Wednesday, February 17, 2010

Jackson Bottom Wetlands

Yesterday, Michelle and I went to Jackson Bottom Wetlands to scout for some first of year birds. We weren't disappointed! We identified 51 species and suspect at few other species. It was a little foggy at first, but it burned off pretty quickly. Hope you enjoy the photos. A list of birds we saw is at the end of this post.

2 adult Bald Eagles flew right over our heads as we were making our way through the area.

This was a very friendly Song Sparrow that decided to investigate our intentions a little closer.

A Belted Kingfisher scanning for some breakfast.

We saw quite a few Fox Sparrows in our travels around the wetland.

Also plentiful were the Bewick's Wren.

A flock of Dunlin at one of the ponds. The were very well camouflaged.

One of our favorite birds is the White-Breasted Nuthatch. He was just slowly working his way around this tree.
List of birds we saw at Jackson Bottom:
American Goldfinch
Lesser Goldfinch
House Finch
Red-Winged Blackbird
Golden-Crowned Sparrow
White-Throated Sparrow
Song Sparrow
Fox Sparrow
Savannah Sparrow
Spotted Towhee
Yellow-Rumped Warbler (both Audubon's and Myrtle)
Ruby-Crowned Kinglet
Marsh Wren
Bewick's Wren
White-Breasted Nuthatch
Black-Capped Chickadee
Steller's Jay
Downy Woodpecker
Belted Kingfisher
Mourning Dove
Red-Tailed Hawk
Bald Eagle
Great Egret
Blue Heron
Pied-Billed Grebe
Ruddy Duck
Common Merganser
Lesser Scaup
Green-Winged Teal
American Wigeon
Tundra Swan
Cackling Goose
Canada Goose

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Tuesday, February 2, 2010

The Great Backyard Bird Count

Well, it that time of year again. Yep, the Great Backyard Bird Count is coming up! It's a very fun and easy way to participate in citizen science and to have your observations truly contribute to the scientific studies of birds. Plus, it's something that you enjoy doing anyway....watching birds!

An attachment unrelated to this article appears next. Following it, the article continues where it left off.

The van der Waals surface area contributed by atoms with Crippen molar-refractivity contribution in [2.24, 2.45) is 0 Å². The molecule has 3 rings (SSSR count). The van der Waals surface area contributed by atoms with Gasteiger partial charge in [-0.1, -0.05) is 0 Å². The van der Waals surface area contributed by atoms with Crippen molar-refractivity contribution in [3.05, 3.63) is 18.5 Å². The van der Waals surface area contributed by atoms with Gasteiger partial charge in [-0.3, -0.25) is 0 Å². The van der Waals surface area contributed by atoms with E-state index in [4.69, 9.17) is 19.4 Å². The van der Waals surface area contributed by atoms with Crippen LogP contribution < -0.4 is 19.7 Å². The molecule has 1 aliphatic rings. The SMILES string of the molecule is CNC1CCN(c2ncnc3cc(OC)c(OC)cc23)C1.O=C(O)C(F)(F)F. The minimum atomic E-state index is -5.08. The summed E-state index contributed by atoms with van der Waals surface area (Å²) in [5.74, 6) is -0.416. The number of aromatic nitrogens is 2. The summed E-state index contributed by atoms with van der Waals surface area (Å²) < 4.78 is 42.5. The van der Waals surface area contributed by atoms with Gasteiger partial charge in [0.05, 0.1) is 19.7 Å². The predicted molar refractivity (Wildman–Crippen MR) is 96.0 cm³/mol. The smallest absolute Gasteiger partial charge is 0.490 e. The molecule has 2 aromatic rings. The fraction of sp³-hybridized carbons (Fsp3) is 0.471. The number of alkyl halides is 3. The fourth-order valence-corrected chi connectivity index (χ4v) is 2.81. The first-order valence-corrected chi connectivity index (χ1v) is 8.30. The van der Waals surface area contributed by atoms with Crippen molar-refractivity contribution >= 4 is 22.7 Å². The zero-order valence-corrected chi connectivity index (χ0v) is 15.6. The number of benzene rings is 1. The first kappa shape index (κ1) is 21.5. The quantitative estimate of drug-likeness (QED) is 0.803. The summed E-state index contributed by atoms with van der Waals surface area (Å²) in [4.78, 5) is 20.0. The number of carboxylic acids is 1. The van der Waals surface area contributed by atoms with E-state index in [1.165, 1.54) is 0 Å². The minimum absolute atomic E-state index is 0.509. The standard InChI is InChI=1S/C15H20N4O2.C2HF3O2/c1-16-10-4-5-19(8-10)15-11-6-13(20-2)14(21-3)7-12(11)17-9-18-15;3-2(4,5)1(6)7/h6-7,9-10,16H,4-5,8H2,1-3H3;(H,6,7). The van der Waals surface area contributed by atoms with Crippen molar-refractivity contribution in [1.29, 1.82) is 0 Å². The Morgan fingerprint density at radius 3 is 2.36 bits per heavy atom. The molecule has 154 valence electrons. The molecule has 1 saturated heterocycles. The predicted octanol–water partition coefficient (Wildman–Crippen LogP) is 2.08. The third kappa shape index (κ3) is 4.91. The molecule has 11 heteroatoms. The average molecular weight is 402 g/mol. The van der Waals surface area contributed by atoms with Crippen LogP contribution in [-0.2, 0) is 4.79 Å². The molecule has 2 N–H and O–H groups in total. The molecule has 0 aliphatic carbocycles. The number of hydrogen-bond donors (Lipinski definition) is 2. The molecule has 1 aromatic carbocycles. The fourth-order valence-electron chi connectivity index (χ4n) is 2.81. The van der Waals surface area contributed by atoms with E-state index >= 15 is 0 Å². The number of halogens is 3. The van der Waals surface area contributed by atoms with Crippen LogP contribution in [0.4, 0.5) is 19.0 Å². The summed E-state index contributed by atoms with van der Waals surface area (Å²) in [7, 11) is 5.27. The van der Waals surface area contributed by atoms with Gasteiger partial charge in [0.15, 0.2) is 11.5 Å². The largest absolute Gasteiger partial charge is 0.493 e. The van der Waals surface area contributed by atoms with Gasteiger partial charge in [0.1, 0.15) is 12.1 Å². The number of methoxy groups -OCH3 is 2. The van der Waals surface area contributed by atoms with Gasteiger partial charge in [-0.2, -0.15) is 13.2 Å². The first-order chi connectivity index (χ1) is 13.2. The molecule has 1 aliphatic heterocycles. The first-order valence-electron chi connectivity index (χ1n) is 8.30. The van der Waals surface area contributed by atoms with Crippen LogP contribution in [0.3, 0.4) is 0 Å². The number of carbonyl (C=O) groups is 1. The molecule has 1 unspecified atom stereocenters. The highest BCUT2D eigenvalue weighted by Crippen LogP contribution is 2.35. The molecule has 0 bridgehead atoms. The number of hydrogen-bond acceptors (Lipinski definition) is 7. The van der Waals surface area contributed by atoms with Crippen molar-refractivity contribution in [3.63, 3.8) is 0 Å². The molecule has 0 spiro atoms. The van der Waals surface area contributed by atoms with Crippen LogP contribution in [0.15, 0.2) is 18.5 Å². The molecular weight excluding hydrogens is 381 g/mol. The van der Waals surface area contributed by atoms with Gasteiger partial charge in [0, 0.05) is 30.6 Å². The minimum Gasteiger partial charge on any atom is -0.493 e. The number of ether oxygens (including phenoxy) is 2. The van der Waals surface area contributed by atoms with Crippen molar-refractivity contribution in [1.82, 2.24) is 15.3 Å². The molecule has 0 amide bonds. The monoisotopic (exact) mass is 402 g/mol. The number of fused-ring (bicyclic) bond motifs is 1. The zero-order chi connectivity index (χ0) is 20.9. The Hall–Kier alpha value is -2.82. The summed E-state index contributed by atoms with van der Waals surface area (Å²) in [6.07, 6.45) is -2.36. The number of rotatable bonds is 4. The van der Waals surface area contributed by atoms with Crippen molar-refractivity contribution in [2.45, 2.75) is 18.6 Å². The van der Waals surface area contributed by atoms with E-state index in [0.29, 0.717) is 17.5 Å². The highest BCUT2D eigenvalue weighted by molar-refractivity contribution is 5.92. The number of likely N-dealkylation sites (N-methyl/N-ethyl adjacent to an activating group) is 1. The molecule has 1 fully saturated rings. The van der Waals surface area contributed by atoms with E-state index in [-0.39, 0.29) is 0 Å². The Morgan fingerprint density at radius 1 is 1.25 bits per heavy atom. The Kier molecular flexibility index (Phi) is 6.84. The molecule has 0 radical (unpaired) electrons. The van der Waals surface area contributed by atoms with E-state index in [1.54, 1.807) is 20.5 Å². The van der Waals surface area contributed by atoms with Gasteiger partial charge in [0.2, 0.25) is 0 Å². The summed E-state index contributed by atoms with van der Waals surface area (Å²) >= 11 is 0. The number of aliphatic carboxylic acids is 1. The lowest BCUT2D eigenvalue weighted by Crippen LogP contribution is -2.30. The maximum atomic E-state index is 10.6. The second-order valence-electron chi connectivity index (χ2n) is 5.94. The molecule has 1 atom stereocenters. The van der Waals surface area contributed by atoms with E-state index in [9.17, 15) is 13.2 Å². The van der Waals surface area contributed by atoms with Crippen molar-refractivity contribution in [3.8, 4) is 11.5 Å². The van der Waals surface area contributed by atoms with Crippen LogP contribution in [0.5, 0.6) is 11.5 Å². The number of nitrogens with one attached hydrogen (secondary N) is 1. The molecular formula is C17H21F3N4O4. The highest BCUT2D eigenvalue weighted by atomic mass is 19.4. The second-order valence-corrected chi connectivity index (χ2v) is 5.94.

The first thing you can do, is set aside some time between Feb. 12th-15th to count birds. You can spend as little as 15 minutes counting on just 1 day, or as much as 10 hours each of the four days. It's completely up to you! For more info, just visit the GBBC website and have a look around.

(Townsend's Warbler)

Now, when the count actually starts (on Feb. 12th) the only thing you need to do is count the greatest number of each species that you see together at any one time. So, for example, if you see 5 Juncos together in the morning, and then you see 10 Juncos together in the evening, you would just mark down that you saw 10 Juncos. For more info on how it works, see this page.

(Yellow-Rumped Warbler)

If you're not sure what species you may have in your area, you can download and/or print a regional checklist directly from the GBBC website here!

(Evening Grosbeaks)

Then, after you are done with your count for the day, you can go here to the input page (the actual form will be available the first day of the count). This is a very easy form to fill out and only takes a few minutes. You just never know what you might find in your backyard!

(Bald Eagle)

So don't lounge around all day! Just pick up your binoculars and a piece of paper and keep track of what you see. If you want to, grab your camera and take some photos of the birds you see during the count. You can submit your pics on the site and have a chance to win some great prizes...take a look!

(Canada Goose Gosling)

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